“The nih is focused on the development of novel coronavirus vaccines and therapies that are safe and effective, as well as sensitive, specific and rapid field diagnostic tests,” fauci said in written comments submitted to the committee. These efforts will improve our response to the current pandemic and strengthen our preparedness for the next inevitable new outbreak.”
Fauci said the administration has focused on several different vaccine candidates, using the hockey term “multiple field goals” to describe the increased chance of a vaccine being effective. In addition, if more than one vaccine is successful, it will help increase global vaccine availability, he said.
Fearing he might have been exposed to the coronavirus, fauci appeared by remote video. Several senators also took part in the hearing via video, including sen. Lamar Alexander (r., tenn.), the committee’s chairman.
“Economic concerns are still the number one issue,” said Peter Boockvar, chief investment officer at Bleakley Advisory Group. Despite the opportunity to reopen, they will move slowly. “There is an underlying concern that the economy will rebound in a slow fashion and we are still in a deep recession.”
“We are just beginning to understand what happened when these economies reopened,” said Megan Horneman, portfolio strategist at Verdence Capital Advisors. “The market is going to be in a state of uncertainty for some time until we get some more reliable data, a few weeks from now.”
Powell’s speech is coming! Negative interest rates are the focus
Coming up at 21:00 GMT, federal reserve chairman colin Powell will deliver a speech on current economic issues and the outlook for monetary policy.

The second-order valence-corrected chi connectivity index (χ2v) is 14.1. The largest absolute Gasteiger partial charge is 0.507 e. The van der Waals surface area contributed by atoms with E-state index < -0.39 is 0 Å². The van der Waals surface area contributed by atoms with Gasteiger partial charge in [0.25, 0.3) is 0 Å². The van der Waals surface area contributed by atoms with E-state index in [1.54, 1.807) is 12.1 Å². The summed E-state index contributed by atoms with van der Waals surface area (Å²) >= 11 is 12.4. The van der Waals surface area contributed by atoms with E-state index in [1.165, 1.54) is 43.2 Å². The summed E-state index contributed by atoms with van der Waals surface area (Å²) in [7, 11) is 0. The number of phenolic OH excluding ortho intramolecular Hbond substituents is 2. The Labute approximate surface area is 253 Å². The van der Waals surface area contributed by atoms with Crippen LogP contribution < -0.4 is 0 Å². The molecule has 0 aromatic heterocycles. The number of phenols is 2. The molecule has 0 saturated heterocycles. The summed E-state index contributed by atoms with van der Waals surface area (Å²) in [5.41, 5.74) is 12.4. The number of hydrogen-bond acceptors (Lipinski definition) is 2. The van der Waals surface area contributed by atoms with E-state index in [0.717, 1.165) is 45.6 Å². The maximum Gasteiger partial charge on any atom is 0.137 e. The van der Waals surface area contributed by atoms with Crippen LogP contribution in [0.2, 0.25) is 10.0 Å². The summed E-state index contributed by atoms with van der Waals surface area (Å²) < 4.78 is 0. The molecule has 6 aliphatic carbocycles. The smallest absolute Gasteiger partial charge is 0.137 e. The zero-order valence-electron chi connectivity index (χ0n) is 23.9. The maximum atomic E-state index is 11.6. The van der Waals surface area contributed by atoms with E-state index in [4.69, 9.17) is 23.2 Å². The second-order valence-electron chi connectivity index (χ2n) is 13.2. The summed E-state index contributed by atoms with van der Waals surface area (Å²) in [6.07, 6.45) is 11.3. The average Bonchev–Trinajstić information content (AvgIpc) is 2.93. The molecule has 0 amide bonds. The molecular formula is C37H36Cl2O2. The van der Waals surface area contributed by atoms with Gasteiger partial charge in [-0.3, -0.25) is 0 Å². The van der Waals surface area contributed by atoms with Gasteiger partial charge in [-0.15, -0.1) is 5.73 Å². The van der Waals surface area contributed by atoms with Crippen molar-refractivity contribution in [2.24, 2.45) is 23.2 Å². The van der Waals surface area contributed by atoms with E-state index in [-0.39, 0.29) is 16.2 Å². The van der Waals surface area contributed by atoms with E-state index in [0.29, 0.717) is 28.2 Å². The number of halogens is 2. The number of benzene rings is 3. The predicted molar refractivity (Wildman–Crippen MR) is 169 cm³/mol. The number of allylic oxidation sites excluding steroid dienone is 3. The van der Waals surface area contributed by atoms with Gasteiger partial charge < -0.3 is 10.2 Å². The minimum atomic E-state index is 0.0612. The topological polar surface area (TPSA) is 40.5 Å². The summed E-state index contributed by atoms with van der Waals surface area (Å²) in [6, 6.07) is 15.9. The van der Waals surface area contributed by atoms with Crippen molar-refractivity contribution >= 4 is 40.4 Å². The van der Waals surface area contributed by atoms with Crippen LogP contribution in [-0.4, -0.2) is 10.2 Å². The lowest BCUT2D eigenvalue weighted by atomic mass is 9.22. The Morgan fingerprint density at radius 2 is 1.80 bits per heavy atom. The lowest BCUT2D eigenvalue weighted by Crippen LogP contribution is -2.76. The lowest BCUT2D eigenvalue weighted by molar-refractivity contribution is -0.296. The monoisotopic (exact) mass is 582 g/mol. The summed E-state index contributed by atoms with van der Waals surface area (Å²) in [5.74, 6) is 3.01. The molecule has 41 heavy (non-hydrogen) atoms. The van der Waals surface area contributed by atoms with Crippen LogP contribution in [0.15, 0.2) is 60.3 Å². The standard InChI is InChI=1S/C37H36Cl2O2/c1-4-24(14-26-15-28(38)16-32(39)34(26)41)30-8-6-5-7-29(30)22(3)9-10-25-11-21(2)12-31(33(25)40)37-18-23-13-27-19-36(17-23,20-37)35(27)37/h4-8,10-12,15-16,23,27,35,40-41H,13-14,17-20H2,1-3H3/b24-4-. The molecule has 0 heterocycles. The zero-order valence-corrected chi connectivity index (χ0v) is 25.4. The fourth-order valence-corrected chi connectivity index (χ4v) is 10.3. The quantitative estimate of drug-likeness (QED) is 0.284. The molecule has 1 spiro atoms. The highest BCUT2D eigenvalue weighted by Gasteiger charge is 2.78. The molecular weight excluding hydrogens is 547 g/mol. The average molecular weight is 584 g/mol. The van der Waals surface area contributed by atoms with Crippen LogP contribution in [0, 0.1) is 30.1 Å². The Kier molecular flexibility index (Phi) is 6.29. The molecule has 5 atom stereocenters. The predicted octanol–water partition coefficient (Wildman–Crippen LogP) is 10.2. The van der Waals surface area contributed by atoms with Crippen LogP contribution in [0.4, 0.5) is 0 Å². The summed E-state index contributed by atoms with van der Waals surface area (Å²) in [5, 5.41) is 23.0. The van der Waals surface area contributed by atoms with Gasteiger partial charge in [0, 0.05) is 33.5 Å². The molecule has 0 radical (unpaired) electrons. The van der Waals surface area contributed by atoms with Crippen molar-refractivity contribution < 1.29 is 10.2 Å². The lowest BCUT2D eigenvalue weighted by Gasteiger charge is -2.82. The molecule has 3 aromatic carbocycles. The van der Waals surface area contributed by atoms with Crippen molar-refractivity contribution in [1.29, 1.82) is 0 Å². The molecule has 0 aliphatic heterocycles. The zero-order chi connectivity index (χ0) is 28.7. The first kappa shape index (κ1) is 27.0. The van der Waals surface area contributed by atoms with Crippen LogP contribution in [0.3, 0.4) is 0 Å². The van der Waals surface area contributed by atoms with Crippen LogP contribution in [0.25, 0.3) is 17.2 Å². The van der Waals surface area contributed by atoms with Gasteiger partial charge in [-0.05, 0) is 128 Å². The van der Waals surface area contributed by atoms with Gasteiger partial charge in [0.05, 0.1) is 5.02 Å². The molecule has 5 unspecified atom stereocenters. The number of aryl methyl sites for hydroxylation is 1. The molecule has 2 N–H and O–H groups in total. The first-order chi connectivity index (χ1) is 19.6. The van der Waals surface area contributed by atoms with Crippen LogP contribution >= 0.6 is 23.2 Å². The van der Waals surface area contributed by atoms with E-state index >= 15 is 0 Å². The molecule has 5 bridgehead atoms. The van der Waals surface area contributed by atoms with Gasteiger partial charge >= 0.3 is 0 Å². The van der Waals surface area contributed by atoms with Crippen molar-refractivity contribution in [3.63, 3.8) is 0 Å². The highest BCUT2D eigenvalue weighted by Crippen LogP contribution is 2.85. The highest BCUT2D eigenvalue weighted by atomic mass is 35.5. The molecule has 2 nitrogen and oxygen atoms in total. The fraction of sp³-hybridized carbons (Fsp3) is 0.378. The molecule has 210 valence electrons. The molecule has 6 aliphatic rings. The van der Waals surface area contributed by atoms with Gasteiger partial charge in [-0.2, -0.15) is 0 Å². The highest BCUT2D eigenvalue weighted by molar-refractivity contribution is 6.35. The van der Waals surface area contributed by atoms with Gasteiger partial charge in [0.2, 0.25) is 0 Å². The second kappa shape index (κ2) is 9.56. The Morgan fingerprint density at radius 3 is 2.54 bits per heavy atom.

At the same time, Mr Powell is bound to be asked about negative interest rate expectations. Analysts said the dollar could see a rally if Mr Powell’s speech reversed expectations of negative interest rates. In the event of a surprise, the dollar is set for a sharper sell-off.
The federal reserve recently played down the possibility of negative interest rates in the United States, with fed policy makers saying they would do whatever they could to ease an economy hit by a widespread lockdown aimed at slowing the spread of novel coronavirus, but probably not.
Golden aftermarket outlook
Craig Erlam, analyst at OANDA, said: “we are seeing a bit of dollar weakness, which is providing some support for gold. Overall, gold has barely budged. Gold continued to consolidate around $1,700 and has been doing so for several weeks. There is little sign that this will change any time soon.”
“Spot gold prices are consolidation above the $1,700 mark,” Carlo Alberto De Casa, chief analyst at ActivTrades, said in a note. “investors remain bullish on gold, but new stimulus measures are needed to get gold moving again.”
Jasper Lawler, head of research at London Capital Group, said the market ignored economic fundamentals and was driven by massive liquidity injections by the fed and the U.S. federal government. In this environment, it makes sense to own some gold. Gold is expected to hit a record high by the end of the year as the consolidation phase, currently around $1,700 an ounce, comes to an end.
Sean Lusk, co-head of commercial hedging at Walsh Trading, said: “the big moves are coming. This pattern is either extended upward or revised downward. I don’t think this will last long. The next few weeks should be interesting.” Lusk commented that gold could fall to just under $1,600 an ounce or rise to $1,827 an ounce.
Todd Horwitz, chief market strategist at BubbaTrading.com, wrote in a recent article that gold has again maintained its key level of $1,700 an ounce, even as it looks set to break down again today. Gold continues to be supported at the 1700 level, no matter how badly it is doing and no matter how many bears are ready to bet against it.
“After the jump, gold is basically in a pretty aggressive trading range, trying to hold on to $1,700 as people look to hit record highs in the future,” said Phil Flynn, senior market analyst at Price Futures Group in New York. The fundamentals of gold remain solid, with governments taking massive fiscal stimulus measures and central Banks adopting ultra-loose monetary policies. However, traders say gold is being held back by the strength of equities and the dollar.”